2333 Directionless.

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In the intrest of this being posted close to on time I’ll write my blurb in a moment. Patreon. Subscribestar. These don’t create themselves, in site of what the quality, or opinions of my peers, might have you believe.

Frank Bonner, who played Herb Tarleck on WKRP IN Cincinnati passed away today or yesterday, or however long ago depending on who ever is reading this whenever. I was quite young when it was on television, but I saw quite a bit of it. Whenever a star passes from it I’m reminded of those times. I always liked the theme song, but as a child I didn’t truly appreciate the simple story it tells:

Baby, if you’ve ever wondered
Wondered whatever became of me
I’m living on the air in Cincinnati, Cincinnati, WKRP

Got kind of tired packing and unpacking
Town to town and up and down the dial
Maybe you and me were never meant to be
But baby think of me once in awhile

Heading up that highway
Leaving you behind
Hardest thing I’ve ever had to do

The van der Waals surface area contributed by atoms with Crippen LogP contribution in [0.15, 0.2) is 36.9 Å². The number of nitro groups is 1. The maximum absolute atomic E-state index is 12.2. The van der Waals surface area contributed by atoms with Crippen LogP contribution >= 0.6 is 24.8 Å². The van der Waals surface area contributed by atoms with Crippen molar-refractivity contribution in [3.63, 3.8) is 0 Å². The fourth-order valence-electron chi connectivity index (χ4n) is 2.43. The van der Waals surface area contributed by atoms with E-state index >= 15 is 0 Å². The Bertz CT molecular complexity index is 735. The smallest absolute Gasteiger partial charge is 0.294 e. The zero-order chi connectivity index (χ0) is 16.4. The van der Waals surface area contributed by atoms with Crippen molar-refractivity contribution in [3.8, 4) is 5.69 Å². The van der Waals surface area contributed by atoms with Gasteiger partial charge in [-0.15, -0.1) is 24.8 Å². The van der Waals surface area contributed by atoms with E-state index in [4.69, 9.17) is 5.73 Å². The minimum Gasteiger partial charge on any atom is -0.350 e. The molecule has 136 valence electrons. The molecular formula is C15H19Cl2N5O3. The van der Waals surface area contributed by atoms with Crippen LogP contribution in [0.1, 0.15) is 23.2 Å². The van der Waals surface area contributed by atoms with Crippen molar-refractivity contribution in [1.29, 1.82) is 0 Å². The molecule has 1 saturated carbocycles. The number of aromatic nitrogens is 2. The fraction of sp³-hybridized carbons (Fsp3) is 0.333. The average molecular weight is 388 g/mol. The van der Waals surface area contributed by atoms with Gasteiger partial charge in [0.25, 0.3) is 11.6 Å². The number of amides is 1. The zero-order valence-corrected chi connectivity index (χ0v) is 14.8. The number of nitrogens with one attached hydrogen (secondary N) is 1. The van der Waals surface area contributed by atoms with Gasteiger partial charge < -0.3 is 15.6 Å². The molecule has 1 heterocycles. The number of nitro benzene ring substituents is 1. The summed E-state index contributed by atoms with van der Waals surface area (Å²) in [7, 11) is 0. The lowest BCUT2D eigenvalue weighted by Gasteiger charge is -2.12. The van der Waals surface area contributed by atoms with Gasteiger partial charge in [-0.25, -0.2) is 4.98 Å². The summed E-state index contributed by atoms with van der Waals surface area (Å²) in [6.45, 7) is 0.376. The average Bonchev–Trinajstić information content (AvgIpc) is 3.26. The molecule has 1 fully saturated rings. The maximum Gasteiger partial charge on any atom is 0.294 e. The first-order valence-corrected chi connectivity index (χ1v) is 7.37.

Broke my heart in two
But Baby, pay no mind
The price for finding me was losing you

Memories help me hide my lonesome feelin’
Far away from you and feelin’ low
It’s gettin’ late my friend, I miss you so
Take good care of you, I’ve gotta go

Baby, if you’ve ever wondered
Wondered whatever became of me
I’m living on the air in Cincinnati, Cincinnati, WKRP

Got kind of tired packing and unpacking
Town to town and up and down the dial
Maybe you and me were never meant to be
But baby think of me once in awhile
I’m at WKRP in Cincinnati

The first two parts are all that were sung on television, but the internet showed me that the story continues a bit more in the full song. It’s such a heartbreaking & hopeful song. The singer is looking back while moving forward. “The price for finding me was losing you” I feel that keenly now that I’ve lived some 40 + years. I look back and wonder if I was worth that price.
This is one of my top three theme songs from TV if not #1. It has come to mind, unbidden, many times.


The actress, Julie Andrews, said this- about the rough spots, + the great spots, in her career + other experiences:
“No experience is wasted.”

(Julie Andrews was in the 1964 film- Mary Poppins.)

Has Julie Andrews been so forgotten that people need prompting as to who she was? She was in an obscure little movie called The Sound Of Music, too.